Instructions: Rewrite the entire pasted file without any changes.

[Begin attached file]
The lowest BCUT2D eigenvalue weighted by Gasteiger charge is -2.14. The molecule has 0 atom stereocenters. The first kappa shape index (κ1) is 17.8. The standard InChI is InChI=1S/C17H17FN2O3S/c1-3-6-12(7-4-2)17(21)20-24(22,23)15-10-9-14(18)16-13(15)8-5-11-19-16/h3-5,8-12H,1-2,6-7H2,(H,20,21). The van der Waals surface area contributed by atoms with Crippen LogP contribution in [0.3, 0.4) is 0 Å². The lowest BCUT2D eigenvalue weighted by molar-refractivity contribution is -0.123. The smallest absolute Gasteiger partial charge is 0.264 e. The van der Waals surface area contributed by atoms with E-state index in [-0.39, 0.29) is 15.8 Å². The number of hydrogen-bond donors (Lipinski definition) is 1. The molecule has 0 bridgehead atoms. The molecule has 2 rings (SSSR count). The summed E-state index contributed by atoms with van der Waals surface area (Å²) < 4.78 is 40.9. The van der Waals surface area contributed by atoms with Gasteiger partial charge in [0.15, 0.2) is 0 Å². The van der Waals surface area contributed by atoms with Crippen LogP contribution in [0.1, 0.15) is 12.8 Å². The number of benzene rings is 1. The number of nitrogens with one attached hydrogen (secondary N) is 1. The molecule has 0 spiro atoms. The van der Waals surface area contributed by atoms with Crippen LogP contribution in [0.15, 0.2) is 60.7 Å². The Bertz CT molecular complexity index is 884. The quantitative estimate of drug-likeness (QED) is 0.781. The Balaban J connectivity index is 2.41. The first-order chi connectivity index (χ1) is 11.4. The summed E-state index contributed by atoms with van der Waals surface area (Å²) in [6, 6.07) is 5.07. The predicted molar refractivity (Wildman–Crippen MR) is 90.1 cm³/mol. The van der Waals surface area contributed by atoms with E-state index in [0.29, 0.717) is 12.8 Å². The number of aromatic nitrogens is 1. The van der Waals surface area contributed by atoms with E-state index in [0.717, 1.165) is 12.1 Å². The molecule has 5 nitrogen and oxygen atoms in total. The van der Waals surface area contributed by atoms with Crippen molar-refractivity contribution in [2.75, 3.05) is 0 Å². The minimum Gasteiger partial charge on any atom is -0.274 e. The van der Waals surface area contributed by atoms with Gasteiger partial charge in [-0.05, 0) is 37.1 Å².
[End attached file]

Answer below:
The lowest BCUT2D eigenvalue weighted by Gasteiger charge is -2.14. The molecule has 0 atom stereocenters. The first kappa shape index (κ1) is 17.8. The standard InChI is InChI=1S/C17H17FN2O3S/c1-3-6-12(7-4-2)17(21)20-24(22,23)15-10-9-14(18)16-13(15)8-5-11-19-16/h3-5,8-12H,1-2,6-7H2,(H,20,21). The van der Waals surface area contributed by atoms with Crippen LogP contribution in [0.3, 0.4) is 0 Å². The lowest BCUT2D eigenvalue weighted by molar-refractivity contribution is -0.123. The smallest absolute Gasteiger partial charge is 0.264 e. The van der Waals surface area contributed by atoms with E-state index in [-0.39, 0.29) is 15.8 Å². The number of hydrogen-bond donors (Lipinski definition) is 1. The molecule has 0 bridgehead atoms. The molecule has 2 rings (SSSR count). The summed E-state index contributed by atoms with van der Waals surface area (Å²) < 4.78 is 40.9. The van der Waals surface area contributed by atoms with Gasteiger partial charge in [0.15, 0.2) is 0 Å². The van der Waals surface area contributed by atoms with Crippen LogP contribution in [0.1, 0.15) is 12.8 Å². The number of benzene rings is 1. The number of nitrogens with one attached hydrogen (secondary N) is 1. The molecule has 0 spiro atoms. The van der Waals surface area contributed by atoms with Crippen LogP contribution in [0.15, 0.2) is 60.7 Å². The Bertz CT molecular complexity index is 884. The quantitative estimate of drug-likeness (QED) is 0.781. The Balaban J connectivity index is 2.41. The first-order chi connectivity index (χ1) is 11.4. The summed E-state index contributed by atoms with van der Waals surface area (Å²) in [6, 6.07) is 5.07. The predicted molar refractivity (Wildman–Crippen MR) is 90.1 cm³/mol. The van der Waals surface area contributed by atoms with E-state index in [0.29, 0.717) is 12.8 Å². The number of aromatic nitrogens is 1. The van der Waals surface area contributed by atoms with E-state index in [0.717, 1.165) is 12.1 Å². The molecule has 5 nitrogen and oxygen atoms in total. The van der Waals surface area contributed by atoms with Crippen molar-refractivity contribution in [2.75, 3.05) is 0 Å². The minimum Gasteiger partial charge on any atom is -0.274 e. The van der Waals surface area contributed by atoms with Gasteiger partial charge in [-0.05, 0) is 37.1 Å².